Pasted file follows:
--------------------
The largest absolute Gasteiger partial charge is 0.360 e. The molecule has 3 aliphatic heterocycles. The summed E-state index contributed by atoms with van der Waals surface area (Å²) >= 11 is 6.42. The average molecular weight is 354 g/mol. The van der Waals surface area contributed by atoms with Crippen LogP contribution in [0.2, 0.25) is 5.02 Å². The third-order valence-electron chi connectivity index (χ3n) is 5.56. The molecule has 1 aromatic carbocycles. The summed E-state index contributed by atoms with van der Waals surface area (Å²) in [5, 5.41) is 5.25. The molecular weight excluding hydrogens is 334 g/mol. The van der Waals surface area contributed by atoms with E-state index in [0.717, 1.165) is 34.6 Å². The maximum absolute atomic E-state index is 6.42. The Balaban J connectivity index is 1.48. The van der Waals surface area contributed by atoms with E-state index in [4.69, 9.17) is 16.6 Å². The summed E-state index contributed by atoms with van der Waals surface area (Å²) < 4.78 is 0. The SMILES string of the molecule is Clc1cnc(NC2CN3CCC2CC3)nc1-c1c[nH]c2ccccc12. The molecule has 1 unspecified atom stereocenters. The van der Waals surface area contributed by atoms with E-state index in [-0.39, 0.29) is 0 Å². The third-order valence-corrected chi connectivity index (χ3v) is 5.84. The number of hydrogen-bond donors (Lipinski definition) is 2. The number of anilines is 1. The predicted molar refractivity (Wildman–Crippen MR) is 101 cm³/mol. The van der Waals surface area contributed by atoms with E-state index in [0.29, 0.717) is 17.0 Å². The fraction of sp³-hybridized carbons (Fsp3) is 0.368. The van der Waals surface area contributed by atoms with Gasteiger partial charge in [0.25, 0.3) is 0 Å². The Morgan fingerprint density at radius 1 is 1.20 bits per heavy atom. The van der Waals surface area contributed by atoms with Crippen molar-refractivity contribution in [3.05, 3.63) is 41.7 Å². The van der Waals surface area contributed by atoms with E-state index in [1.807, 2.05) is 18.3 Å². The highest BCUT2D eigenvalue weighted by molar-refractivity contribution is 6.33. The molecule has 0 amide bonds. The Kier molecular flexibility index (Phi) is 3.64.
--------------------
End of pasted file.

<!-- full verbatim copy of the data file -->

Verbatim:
The largest absolute Gasteiger partial charge is 0.360 e. The molecule has 3 aliphatic heterocycles. The summed E-state index contributed by atoms with van der Waals surface area (Å²) >= 11 is 6.42. The average molecular weight is 354 g/mol. The van der Waals surface area contributed by atoms with Crippen LogP contribution in [0.2, 0.25) is 5.02 Å². The third-order valence-electron chi connectivity index (χ3n) is 5.56. The molecule has 1 aromatic carbocycles. The summed E-state index contributed by atoms with van der Waals surface area (Å²) in [5, 5.41) is 5.25. The molecular weight excluding hydrogens is 334 g/mol. The van der Waals surface area contributed by atoms with E-state index in [0.717, 1.165) is 34.6 Å². The maximum absolute atomic E-state index is 6.42. The Balaban J connectivity index is 1.48. The van der Waals surface area contributed by atoms with E-state index in [4.69, 9.17) is 16.6 Å². The summed E-state index contributed by atoms with van der Waals surface area (Å²) < 4.78 is 0. The SMILES string of the molecule is Clc1cnc(NC2CN3CCC2CC3)nc1-c1c[nH]c2ccccc12. The molecule has 1 unspecified atom stereocenters. The van der Waals surface area contributed by atoms with E-state index in [-0.39, 0.29) is 0 Å². The third-order valence-corrected chi connectivity index (χ3v) is 5.84. The number of hydrogen-bond donors (Lipinski definition) is 2. The number of anilines is 1. The predicted molar refractivity (Wildman–Crippen MR) is 101 cm³/mol. The van der Waals surface area contributed by atoms with E-state index in [0.29, 0.717) is 17.0 Å². The fraction of sp³-hybridized carbons (Fsp3) is 0.368. The van der Waals surface area contributed by atoms with Gasteiger partial charge in [0.25, 0.3) is 0 Å². The Morgan fingerprint density at radius 1 is 1.20 bits per heavy atom. The van der Waals surface area contributed by atoms with Crippen molar-refractivity contribution in [3.05, 3.63) is 41.7 Å². The van der Waals surface area contributed by atoms with E-state index in [1.807, 2.05) is 18.3 Å². The highest BCUT2D eigenvalue weighted by molar-refractivity contribution is 6.33. The molecule has 0 amide bonds. The Kier molecular flexibility index (Phi) is 3.64.